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L ^ r - gets you the maximum XOR value between l and r.

format( a_number, 'b') - returns the binary string of a_number

wrapping that in a len() gets you the length of that binary string which is what you want the length of all 1s to be.

<< - is a bitshift operator, for example x << y shifts the binary of x to the left y times. ie. 2('10') << 1 = 4('100'). 4('100') << 1 = 8('1000')

put it all together and you have 1 left-bitshifted by the length of the number that l^r gives minus 1.
you subtract by 1 for two reasons:
A) when you shift 1 by that number, you have one extra bit in your bitstring
for example, if you 1<<3 you get 8, which is 1000, but the len() is 3, so you want 3 bits of all 1s which brings us to B)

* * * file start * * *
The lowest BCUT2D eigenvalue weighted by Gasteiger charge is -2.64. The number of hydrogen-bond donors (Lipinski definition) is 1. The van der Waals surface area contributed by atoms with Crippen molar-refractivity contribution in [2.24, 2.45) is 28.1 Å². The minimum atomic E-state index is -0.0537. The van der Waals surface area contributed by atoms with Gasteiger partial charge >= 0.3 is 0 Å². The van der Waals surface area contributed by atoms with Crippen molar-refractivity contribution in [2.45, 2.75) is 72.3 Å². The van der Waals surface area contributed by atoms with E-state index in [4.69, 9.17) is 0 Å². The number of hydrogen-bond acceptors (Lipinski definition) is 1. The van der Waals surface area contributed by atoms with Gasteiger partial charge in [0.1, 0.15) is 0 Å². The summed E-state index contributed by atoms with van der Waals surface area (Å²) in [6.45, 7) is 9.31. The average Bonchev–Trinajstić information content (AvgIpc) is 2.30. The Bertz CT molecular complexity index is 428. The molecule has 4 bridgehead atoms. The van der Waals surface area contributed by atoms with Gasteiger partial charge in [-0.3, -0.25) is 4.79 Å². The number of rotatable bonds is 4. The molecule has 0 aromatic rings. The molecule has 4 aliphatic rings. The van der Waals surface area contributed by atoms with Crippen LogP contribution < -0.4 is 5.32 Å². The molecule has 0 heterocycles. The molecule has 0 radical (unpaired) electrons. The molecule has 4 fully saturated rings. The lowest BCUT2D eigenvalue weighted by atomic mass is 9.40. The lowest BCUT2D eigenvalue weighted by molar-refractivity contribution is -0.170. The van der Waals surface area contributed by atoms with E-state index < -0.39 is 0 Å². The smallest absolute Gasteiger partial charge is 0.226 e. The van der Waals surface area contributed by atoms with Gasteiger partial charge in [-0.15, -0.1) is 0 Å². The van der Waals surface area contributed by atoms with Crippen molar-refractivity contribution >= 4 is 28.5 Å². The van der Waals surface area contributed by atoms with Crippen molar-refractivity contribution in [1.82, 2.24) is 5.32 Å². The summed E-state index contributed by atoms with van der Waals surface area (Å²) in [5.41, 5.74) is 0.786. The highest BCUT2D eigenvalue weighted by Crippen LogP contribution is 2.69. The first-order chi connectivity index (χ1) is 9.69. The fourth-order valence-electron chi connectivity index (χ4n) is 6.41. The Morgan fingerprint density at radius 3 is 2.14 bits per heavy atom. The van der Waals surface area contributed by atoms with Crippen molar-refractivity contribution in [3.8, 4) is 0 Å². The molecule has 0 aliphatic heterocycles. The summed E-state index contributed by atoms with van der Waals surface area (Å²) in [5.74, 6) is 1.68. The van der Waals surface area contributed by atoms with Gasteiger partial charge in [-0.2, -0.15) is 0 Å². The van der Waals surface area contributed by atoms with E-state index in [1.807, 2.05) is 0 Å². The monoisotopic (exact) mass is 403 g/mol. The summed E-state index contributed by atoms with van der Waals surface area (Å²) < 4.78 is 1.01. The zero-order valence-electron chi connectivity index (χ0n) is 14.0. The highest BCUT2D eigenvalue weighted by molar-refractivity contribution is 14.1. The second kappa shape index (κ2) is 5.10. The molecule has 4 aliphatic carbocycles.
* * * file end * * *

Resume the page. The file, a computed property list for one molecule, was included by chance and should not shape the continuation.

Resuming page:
B)when you subtract 8(1000) by 1 you get 7(111) which is the len() of all 1s

## Maximizing XOR

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In the spirit of this solution, here's one in Python:

Cool! How did you come up with this solution?

L ^ r - gets you the maximum XOR value between l and r.

format( a_number, 'b') - returns the binary string of a_number

wrapping that in a len() gets you the length of that binary string which is what you want the length of all 1s to be.

<< - is a bitshift operator, for example x << y shifts the binary of x to the left y times. ie. 2('10') << 1 = 4('100'). 4('100') << 1 = 8('1000')

put it all together and you have 1 left-bitshifted by the length of the number that l^r gives minus 1.

you subtract by 1 for two reasons: A) when you shift 1 by that number, you have one extra bit in your bitstring for example, if you 1<<3 you get 8, which is 1000, but the len() is 3, so you want 3 bits of all 1s which brings us to B) B)when you subtract 8(1000) by 1 you get 7(111) which is the len() of all 1s

hopefully that makes sense.